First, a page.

Padme likes white, doesn't she? Must be the effect of all those ridiculous get-ups she has to wear for work - it's no wonder any time she gets to dress for herself, she goes with something plain.
A sacred site for the Jedi, the temple on Ilum is the source of focusing crystals which the Republic's protectors use in the construction of their signature lightsabers.
Having Master Yoda onboard her star yacht, Senator Amidala makes with all speed for Ilum after receiving news of Jedi in peril. She and the diminutive Jedi Master embark upon rescue operations to locate and free the entombed Jedi Master Luminara Unduli and her former apprentice Barriss Offee. The harsh, frigid atmosphere of Ilum is a perilous place for a battle, with the freezing ice storms and unrelenting wind almost as deadly as the small army of Separatist chameleon droids the would-be rescuers find awaiting them.
Padme's Ilum outfit is another demonstration of how technology declined due to the Galactic Civil War and its aftermath - a generation after this, Luke and Han were bundled up like Kenny from South Park on Hoth, and even Leia, enjoying the privileges of rank by staying in the command centre, had a hefty parka on hand. Her mother, though, was safely protected from the harshest of elements by a catsuit with a bathmat draped around her shoulders. How times change.
Like Asajj Ventress, Pads here is sporting an animated look from the Clone Wars cartoon, rendered in a realistic style to match other Sideshow 1/6th-scale dolls.
The bio above, along with several more paragraphs on the box, outline the basics of the story this ensemble is drawn from, as well as the state of the galaxy in general and the good Senator's place in it, but since this is basically just a cold weather version of the outfit Padme wore on Geonosis - before it got modified by the Eye Candy Tiger - I really don't imagine that its obscure origin (to Star Wars laymen, or just people like me who think Genndy Tartakovsky's art style sucks, no matter how good his storyboarding is) is going to hurt it much in terms of product recognition among potential buyers.
The face is a real piece or work
- and I mean that in both the appreciative and sarcastic interpretations. Even for a reasonably high-priced 1/6th-scale figure, the likeness is strikingly good - the sculpt truly captures the image and the essence of Natalie Portman's face, and the paint backs it up with excellent subtle work on the lips, cheeks, beauty mark, and eyes. The heavy eyebrows are a touch overdone, veering more towards animation than realism, but they're forgivable in light of the outstanding work everywhere else.
However, technical quality isn't everything, as this face demonstrated with its eyes. They're painted very convincingly, but someone decided that what Pads really needed was to be looking off severely to her left, which, sad to say, makes her look crazy. Yes, it's a breathtaking likeness of Natalie Portman, but it's Natalie Portman as a homicidal maniac, and there's no two ways about it, that detracts from the doll in a big way. Granted, she did let Anakin stick his whatsit in her hoo-hoo, but apart from that I don't recall any indication that Amidala was insane.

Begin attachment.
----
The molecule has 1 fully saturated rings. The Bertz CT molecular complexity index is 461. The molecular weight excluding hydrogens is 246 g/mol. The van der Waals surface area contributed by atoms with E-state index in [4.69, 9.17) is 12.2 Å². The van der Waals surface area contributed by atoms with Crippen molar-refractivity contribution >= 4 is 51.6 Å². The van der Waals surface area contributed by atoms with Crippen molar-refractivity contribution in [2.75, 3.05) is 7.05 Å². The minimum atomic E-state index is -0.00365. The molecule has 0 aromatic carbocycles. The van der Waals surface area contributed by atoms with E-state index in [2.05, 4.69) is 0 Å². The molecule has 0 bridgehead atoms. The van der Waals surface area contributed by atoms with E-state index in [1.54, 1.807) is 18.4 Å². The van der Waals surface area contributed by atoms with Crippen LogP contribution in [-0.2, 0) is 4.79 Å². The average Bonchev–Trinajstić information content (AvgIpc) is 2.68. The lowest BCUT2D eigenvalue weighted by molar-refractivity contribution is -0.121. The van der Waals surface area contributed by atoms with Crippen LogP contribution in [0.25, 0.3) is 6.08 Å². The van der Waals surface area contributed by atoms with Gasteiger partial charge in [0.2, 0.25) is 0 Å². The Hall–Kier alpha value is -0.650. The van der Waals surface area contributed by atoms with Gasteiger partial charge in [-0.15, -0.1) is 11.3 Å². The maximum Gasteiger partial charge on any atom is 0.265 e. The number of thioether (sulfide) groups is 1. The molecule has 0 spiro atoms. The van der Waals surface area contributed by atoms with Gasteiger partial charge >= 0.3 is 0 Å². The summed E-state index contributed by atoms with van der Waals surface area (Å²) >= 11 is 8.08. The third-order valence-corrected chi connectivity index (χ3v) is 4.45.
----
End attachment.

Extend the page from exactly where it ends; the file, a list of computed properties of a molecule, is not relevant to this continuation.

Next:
Everything but the face is covered by costume - she has got sculpted ears, since you can see their shape through the tight hood, but there's no hair on her head, though since it's all one piece the skin tone covers the whole head. It's a bit larger than necessary, so as to suggest that there's a layer of hair bundled up inside the hood, but I think not so much that, with a careful stubble paint job, it'd still look weird if used as the basis for a V for Vendetta figure. The craziness would work a bit better there, too, at least for the latter stages of the movie. Head aside, the body is all plain grey plastic.
Padme's wardrobe on this outing is based off a tight white bodysuit, which zips up the back - either the zip is glued shut, or it's just hellishly stubborn, but I couldn't make it budge. The suit has a well-chosen bulk and elasticity to it - it's not so tight that it doesn't crinkle a bit at the joints,
where it should if it were real, nor is it so thin as to completely reveal the hard edges of the joints beneath. The seams - inner legs and arms, hips, and shoulder/ neckline - are all sewn quite professionally, but around the hip I find the stitching to be a bit more visible than I'd like, giving away the scale somewhat. The hood is a separate piece, but the neck fits in nicely beneath the bodysuit's shoulders. The base outfit is completed by boots, which fit over fully sculpted (albeit unpainted) feet - very tightly, so don't pull them off unless you're sure you'll have the patience to coax them back on again - and gloves, which attach to the peg mounts in the forearms. Both boots and gloves have fuzzy edges, in the outfit's off colour, a nice sky blue.
Incidentally, did you know Senator Amidala is a chimpanzee? I know, I wouldn't have picked it from the movies either,
but get a look at the length of those forearms. The problem, of course, is that the body is designed to have separate hands - but in order to make the gloves look tight, the wrists are too narrow to fit over the body's wrists, so the connecting pegs are all the way back at mid-forearm. So she's got two forearms per arm, essentially. It's a stupid, obvious problem, and I really can't believe Sideshow couldn't think of anything better to represent the gloves without causing it. Even a separate hand, with the sleeve of the glove fitted as a vambrace, would have been an improvement. Between the crazy lady face and the chimp arms, this doll is on pretty shaky ground.